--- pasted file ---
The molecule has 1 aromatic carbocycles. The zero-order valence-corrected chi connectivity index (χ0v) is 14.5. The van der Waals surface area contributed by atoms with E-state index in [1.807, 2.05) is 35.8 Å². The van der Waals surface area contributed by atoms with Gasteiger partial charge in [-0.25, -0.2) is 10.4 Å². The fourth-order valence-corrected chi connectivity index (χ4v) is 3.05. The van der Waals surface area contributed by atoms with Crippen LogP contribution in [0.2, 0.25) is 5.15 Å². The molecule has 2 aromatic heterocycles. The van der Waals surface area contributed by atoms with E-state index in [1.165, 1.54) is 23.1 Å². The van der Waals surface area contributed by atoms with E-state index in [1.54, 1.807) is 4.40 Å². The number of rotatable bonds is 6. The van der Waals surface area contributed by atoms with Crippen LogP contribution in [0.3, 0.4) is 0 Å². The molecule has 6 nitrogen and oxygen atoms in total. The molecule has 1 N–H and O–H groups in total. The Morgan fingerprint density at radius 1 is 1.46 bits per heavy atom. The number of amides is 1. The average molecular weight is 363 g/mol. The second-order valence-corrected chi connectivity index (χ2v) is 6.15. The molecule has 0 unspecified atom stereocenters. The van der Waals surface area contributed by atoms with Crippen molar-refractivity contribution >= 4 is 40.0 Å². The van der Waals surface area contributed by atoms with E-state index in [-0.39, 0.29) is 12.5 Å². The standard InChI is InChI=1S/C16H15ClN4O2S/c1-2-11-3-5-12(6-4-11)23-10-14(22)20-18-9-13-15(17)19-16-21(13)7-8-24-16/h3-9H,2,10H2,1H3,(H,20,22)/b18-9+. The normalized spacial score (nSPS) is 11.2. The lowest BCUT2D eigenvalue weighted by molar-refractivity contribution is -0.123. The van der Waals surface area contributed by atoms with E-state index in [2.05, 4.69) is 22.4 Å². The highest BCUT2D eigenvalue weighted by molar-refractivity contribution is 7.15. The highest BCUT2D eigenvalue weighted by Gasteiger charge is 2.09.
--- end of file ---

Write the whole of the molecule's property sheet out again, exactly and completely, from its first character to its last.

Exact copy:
The molecule has 1 aromatic carbocycles. The zero-order valence-corrected chi connectivity index (χ0v) is 14.5. The van der Waals surface area contributed by atoms with E-state index in [1.807, 2.05) is 35.8 Å². The van der Waals surface area contributed by atoms with Gasteiger partial charge in [-0.25, -0.2) is 10.4 Å². The fourth-order valence-corrected chi connectivity index (χ4v) is 3.05. The van der Waals surface area contributed by atoms with Crippen LogP contribution in [0.2, 0.25) is 5.15 Å². The molecule has 2 aromatic heterocycles. The van der Waals surface area contributed by atoms with E-state index in [1.165, 1.54) is 23.1 Å². The van der Waals surface area contributed by atoms with E-state index in [1.54, 1.807) is 4.40 Å². The number of rotatable bonds is 6. The van der Waals surface area contributed by atoms with Crippen LogP contribution in [0.3, 0.4) is 0 Å². The molecule has 6 nitrogen and oxygen atoms in total. The molecule has 1 N–H and O–H groups in total. The Morgan fingerprint density at radius 1 is 1.46 bits per heavy atom. The number of amides is 1. The average molecular weight is 363 g/mol. The second-order valence-corrected chi connectivity index (χ2v) is 6.15. The molecule has 0 unspecified atom stereocenters. The van der Waals surface area contributed by atoms with Crippen molar-refractivity contribution >= 4 is 40.0 Å². The van der Waals surface area contributed by atoms with E-state index in [-0.39, 0.29) is 12.5 Å². The standard InChI is InChI=1S/C16H15ClN4O2S/c1-2-11-3-5-12(6-4-11)23-10-14(22)20-18-9-13-15(17)19-16-21(13)7-8-24-16/h3-9H,2,10H2,1H3,(H,20,22)/b18-9+. The normalized spacial score (nSPS) is 11.2. The lowest BCUT2D eigenvalue weighted by molar-refractivity contribution is -0.123. The van der Waals surface area contributed by atoms with E-state index in [2.05, 4.69) is 22.4 Å². The highest BCUT2D eigenvalue weighted by molar-refractivity contribution is 7.15. The highest BCUT2D eigenvalue weighted by Gasteiger charge is 2.09.